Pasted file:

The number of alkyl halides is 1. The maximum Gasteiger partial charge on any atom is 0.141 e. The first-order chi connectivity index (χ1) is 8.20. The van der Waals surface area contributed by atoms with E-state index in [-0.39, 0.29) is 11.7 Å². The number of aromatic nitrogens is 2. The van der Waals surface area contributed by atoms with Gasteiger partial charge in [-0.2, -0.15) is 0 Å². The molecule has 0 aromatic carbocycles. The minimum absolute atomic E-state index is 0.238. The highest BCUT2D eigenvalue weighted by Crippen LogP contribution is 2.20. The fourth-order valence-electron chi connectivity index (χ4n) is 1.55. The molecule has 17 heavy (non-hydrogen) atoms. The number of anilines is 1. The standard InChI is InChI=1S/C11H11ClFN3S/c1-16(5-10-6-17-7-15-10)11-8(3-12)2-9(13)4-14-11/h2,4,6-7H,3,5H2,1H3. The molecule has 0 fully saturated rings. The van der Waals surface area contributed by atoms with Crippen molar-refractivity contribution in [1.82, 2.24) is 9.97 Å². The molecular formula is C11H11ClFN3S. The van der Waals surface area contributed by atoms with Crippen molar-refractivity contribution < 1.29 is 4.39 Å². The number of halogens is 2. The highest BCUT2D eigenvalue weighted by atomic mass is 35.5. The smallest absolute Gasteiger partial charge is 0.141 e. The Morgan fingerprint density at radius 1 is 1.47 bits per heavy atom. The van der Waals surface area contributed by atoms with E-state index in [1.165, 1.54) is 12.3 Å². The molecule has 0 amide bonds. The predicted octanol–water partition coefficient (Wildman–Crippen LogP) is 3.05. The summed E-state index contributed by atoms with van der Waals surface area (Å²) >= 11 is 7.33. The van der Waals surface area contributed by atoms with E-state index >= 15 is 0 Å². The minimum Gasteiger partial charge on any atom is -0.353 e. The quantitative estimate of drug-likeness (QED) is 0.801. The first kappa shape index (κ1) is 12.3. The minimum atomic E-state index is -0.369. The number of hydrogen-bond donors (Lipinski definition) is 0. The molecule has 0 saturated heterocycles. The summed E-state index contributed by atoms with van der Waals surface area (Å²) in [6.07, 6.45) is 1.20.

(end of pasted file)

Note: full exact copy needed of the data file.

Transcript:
The number of alkyl halides is 1. The maximum Gasteiger partial charge on any atom is 0.141 e. The first-order chi connectivity index (χ1) is 8.20. The van der Waals surface area contributed by atoms with E-state index in [-0.39, 0.29) is 11.7 Å². The number of aromatic nitrogens is 2. The van der Waals surface area contributed by atoms with Gasteiger partial charge in [-0.2, -0.15) is 0 Å². The molecule has 0 aromatic carbocycles. The minimum absolute atomic E-state index is 0.238. The highest BCUT2D eigenvalue weighted by Crippen LogP contribution is 2.20. The fourth-order valence-electron chi connectivity index (χ4n) is 1.55. The molecule has 17 heavy (non-hydrogen) atoms. The number of anilines is 1. The standard InChI is InChI=1S/C11H11ClFN3S/c1-16(5-10-6-17-7-15-10)11-8(3-12)2-9(13)4-14-11/h2,4,6-7H,3,5H2,1H3. The molecule has 0 fully saturated rings. The van der Waals surface area contributed by atoms with Crippen molar-refractivity contribution in [1.82, 2.24) is 9.97 Å². The molecular formula is C11H11ClFN3S. The van der Waals surface area contributed by atoms with Crippen molar-refractivity contribution < 1.29 is 4.39 Å². The number of halogens is 2. The highest BCUT2D eigenvalue weighted by atomic mass is 35.5. The smallest absolute Gasteiger partial charge is 0.141 e. The Morgan fingerprint density at radius 1 is 1.47 bits per heavy atom. The van der Waals surface area contributed by atoms with E-state index in [1.165, 1.54) is 12.3 Å². The molecule has 0 amide bonds. The predicted octanol–water partition coefficient (Wildman–Crippen LogP) is 3.05. The summed E-state index contributed by atoms with van der Waals surface area (Å²) >= 11 is 7.33. The van der Waals surface area contributed by atoms with E-state index >= 15 is 0 Å². The minimum Gasteiger partial charge on any atom is -0.353 e. The quantitative estimate of drug-likeness (QED) is 0.801. The first kappa shape index (κ1) is 12.3. The minimum atomic E-state index is -0.369. The number of hydrogen-bond donors (Lipinski definition) is 0. The molecule has 0 saturated heterocycles. The summed E-state index contributed by atoms with van der Waals surface area (Å²) in [6.07, 6.45) is 1.20.